The report suggests that by withholding benefits from the unionized workers, who have organized Apple may be dissuading workers at other retail stores from attempting to form a union. Workers at an Oklahoma City location are set to vote in a union election this week. Apple has faced labor tensions on other fronts, with some staff resisting a mandate to return to the company's offices (a stance that Apple eventually backed down from). The company has also been accused of union busting.

Withholding perks from unionized workers or those who plan to organize is not exactly a new issue. Starbucks has provided some benefits to non-union cafes, and claimed it couldn't offer them to unionized locations in one fell swoop. In April, Activision Blizzard said workers who were organizing at Raven Software (they've since voted to form a union) were ineligible for raises due to its legal obligations under the National Labor Relations Act. The National Labor Relations Board determined last month that the company withheld raises due to the workers' union activity.

The workers at Apple's Towson store will soon start formal union contract negotiations with Apple. Engadget has contacted the company for comment. The International Association of Machinists and Aerospace Workers' Coalition of Organized Retail Employees (I AM CORE) provided the following statement to Engadget:

“Despite the news from Apple today, our goal is still the same. We are urging Apple to negotiate in good faith so we can reach an agreement over the next few weeks. The IAM CORE negotiating committee is dedicated to securing a deal that gives our IAM CORE members the proper respect and dignity at work and sets the standard in the tech industry.”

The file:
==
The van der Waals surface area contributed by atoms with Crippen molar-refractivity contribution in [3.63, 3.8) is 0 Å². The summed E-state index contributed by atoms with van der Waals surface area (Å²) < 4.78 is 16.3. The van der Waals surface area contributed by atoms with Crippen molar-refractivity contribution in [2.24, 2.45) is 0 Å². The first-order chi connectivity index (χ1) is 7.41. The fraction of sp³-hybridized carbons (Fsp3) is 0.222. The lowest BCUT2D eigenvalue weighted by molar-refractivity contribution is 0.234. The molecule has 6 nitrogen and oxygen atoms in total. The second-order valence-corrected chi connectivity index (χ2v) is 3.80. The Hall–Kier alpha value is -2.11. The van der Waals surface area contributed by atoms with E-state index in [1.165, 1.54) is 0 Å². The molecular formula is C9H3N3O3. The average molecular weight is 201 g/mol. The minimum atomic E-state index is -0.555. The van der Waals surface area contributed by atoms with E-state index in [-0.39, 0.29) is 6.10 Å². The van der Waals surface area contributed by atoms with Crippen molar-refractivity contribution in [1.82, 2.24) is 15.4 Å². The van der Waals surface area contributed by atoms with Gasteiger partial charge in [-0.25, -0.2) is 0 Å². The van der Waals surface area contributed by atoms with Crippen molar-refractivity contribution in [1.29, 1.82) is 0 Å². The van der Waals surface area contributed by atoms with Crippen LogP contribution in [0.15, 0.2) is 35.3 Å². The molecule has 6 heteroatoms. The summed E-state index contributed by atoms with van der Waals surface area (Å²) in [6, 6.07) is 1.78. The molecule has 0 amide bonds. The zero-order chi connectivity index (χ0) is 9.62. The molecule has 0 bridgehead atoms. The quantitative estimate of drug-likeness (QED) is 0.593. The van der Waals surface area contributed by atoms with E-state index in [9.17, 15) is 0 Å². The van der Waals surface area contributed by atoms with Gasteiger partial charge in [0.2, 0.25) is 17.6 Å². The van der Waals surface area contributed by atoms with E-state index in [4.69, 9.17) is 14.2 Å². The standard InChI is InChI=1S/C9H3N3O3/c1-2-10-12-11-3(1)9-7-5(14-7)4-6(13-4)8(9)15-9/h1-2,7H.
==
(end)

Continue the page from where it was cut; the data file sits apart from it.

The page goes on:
Get the Roku Express 4K Plus, Our Favorite Streamer, for $25 - CNET

CNET News - Wed, 2022-10-12 16:06
While this streaming device offers 4K viewing, those looking for Dolby Vision can grab the Roku Streaming Stick 4K for just $2 more.

The Polestar 3 electric SUV will start at $85,300 when it arrives in late 2023

Engadget - Wed, 2022-10-12 15:37

Polestar has finally taken the wraps off its first electric SUV. The newly official Polestar 3 is now set to reach customers in the fourth quarter of 2023 with a starting price of $85,300 in the US. Pre-orders are available now. While that places the EV firmly in luxury territory, there will be a few advantages that could help it stand out.

To begin, the Polestar 3 will promise solid performance. The Volvo offshoot is touting an early estimate of 379 miles of range (using WLTP testing methods) thanks to the 111kWh battery pack. We'd expect a more modest EPA rating in the US, but that still suggests the vehicle could beat the 305 miles of Mercedes' more expensive EQS SUV. Polestar also claims a 0-62MPH time of 5 seconds from the 483HP dual motor system (4.7 seconds and 510HP with the $6,000 Performance Pack), a 130MPH top speed and 250kW fast charging support.